As tropical rain continues to pour into southern Texas and Mexico today, the National Hurricane Center is monitoring several systems in the Atlantic basin.
A system of low pressure well off the eastern coast of Florida currently is showing a near zero chance for development.
Forecasters also are watching two tropical waves in the Caribbean and a two tropical waves in the far eastern Atlantic.
Some portions of southern Texas could see 4 to 8 inches of rain from Saturday night into Tuesday from the system that moved onshore over the weekend, according to AccuWeather.
A flash flood warning was in effect for Corpus Christi as very heavy rain continued to fall Monday morning.
By midweek, forecasters said some rain could extend into the southwestern U.S., especially around the Arizona-New Mexico border.
Above-normal hurricane season expected: Atlantic hurricane season off to slow start. But top forecasters still expect above-normal activity
The last time the Atlantic had no named storms between July 3 and Aug. 16 was in 1999, according to Philip Klotzbach, meteorologist at Colorado State University specializing in Atlantic basin seasonal hurricane forecasts.
No Atlantic named storms since #Colin weakened to a tropical depression on July 2nd, and none forecast for the next 5 days per National #Hurricane Center. The last time that the Atlantic had no named storm activity between July 3 and August 16 was 1999. pic.twitter.com/4zKdY0OTPK
— Philip Klotzbach (@philklotzbach) August 11, 2022
The next named storm in the Atlantic basin will be Danielle.
Here's the latest update from the NHC as of 8 a.m. Aug. 15:
What's out there and where are they?
Area of low pressure: Cloudiness and showers associated with a broad trough of low pressure located several hundred miles south-southeast of Bermuda remain disorganized.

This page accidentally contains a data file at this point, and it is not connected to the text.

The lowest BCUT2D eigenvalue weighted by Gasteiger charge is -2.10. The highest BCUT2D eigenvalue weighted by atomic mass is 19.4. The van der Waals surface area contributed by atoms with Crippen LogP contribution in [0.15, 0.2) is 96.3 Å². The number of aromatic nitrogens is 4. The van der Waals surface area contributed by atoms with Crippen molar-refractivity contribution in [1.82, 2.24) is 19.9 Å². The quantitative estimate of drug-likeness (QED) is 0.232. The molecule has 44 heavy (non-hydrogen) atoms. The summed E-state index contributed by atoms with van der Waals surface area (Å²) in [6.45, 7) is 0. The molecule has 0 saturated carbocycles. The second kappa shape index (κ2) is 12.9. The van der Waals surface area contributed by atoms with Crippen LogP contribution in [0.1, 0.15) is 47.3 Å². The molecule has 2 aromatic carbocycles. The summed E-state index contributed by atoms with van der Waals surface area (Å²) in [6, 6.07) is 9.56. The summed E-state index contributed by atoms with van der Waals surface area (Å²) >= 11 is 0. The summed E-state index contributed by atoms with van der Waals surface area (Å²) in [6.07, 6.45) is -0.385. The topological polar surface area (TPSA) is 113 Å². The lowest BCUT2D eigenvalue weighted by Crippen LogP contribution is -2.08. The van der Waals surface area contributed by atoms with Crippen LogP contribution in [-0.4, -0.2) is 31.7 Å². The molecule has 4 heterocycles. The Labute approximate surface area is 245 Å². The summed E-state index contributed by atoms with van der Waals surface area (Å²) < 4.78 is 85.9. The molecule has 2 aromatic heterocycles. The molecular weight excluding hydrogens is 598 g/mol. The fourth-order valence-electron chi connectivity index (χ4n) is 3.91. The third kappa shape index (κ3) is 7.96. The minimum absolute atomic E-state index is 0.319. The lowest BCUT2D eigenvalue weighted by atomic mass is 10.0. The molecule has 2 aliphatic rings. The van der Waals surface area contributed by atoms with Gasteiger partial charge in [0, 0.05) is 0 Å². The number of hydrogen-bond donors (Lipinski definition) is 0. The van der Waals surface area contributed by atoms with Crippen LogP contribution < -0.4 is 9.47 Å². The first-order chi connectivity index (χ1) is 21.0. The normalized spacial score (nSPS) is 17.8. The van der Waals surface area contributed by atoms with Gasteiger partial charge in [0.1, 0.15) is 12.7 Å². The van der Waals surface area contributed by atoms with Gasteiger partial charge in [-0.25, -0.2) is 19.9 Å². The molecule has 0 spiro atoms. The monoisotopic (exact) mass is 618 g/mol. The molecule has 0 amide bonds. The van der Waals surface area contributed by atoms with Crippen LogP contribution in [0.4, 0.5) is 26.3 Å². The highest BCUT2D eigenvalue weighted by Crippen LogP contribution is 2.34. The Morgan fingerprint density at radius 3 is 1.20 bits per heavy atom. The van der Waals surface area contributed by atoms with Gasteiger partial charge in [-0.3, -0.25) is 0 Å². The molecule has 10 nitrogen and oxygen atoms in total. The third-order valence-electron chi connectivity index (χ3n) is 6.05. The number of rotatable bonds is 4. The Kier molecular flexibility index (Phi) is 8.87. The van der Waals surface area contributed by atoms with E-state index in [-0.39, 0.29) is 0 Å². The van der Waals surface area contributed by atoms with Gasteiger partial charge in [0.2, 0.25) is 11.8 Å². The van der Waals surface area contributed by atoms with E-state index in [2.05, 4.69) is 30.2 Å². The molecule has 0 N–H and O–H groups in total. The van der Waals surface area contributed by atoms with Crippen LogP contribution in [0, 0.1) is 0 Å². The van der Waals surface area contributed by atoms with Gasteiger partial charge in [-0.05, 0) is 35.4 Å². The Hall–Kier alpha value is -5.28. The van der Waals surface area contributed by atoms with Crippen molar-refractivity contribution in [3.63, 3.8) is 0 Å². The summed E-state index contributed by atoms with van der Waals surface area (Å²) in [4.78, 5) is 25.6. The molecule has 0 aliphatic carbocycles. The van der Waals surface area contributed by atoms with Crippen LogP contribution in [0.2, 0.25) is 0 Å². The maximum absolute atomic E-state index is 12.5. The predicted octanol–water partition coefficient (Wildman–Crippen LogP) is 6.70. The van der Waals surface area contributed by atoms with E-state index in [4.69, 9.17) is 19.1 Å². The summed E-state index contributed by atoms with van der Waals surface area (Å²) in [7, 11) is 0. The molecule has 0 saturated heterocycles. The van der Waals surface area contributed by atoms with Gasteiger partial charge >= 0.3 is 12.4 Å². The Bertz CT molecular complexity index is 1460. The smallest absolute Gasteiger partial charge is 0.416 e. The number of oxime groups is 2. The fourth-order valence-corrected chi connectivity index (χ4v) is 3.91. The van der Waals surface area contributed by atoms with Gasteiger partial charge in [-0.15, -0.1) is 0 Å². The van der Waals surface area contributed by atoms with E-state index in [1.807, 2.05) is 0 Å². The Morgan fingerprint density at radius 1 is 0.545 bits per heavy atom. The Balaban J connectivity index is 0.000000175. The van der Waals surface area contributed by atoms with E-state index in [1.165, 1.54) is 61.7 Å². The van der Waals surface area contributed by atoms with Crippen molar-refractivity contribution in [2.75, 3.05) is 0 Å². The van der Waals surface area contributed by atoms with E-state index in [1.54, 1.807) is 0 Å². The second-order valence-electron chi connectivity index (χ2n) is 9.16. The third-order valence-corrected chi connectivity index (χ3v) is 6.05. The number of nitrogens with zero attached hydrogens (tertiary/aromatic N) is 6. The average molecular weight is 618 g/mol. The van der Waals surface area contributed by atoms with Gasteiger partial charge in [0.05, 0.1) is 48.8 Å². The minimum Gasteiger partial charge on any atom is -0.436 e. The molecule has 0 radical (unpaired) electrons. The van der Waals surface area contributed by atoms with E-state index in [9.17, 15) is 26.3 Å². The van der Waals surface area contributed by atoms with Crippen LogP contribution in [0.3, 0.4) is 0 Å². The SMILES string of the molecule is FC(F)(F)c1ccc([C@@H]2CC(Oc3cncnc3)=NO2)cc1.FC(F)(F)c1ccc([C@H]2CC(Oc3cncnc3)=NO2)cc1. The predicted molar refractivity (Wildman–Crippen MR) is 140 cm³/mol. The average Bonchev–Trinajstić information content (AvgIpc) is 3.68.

Tropical wave 1: A tropical wave in the eastern Atlantic is located southwest of Cape Verde. It's moving to the west at 11 mph.
Tropical wave 2: A new tropical wave is located north of Cabo Verde islands. It's moving to the west at 11 mph.
Tropical wave 3: A tropical wave in the eastern Caribbean extends from St. Croix to Caracas, Venezuela. It's moving west at 17 mph.
Tropical wave 4: A tropical wave in the central Caribbean stretches from south of Haiti to inland Colombia. It's moving to the west at 11 mph.
How likely are they to strengthen?
Area of low pressure: Environmental conditions are forecast to remain unfavorable, and significant development of this system is not expected. The disturbance is forecast to move slowly north-northwest or north during the next couple of days.
Formation chance through 48 hours: low, near 0 percent.
Formation chance through 5 days: low, near 0 percent.
Who is likely to be impacted?
It's too early at this time to determine if there will be any impact to the U.S. from the system of low pressure or the tropical waves.
Forecasters urge all residents to continue monitoring the tropics and to always be prepared during what's expected to be an active hurricane season.
Weather watches and warnings issued for your area
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The next five days
See the National Hurricane Center's five-day graphical tropical weather outlook below.
Excessive rainfall forecast
What's out there?
Systems currently being monitored by the National Hurricane Center.
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This article originally appeared on Palm Beach Post: Tropics watch: 4 tropical waves in Atlantic basin, system off Florida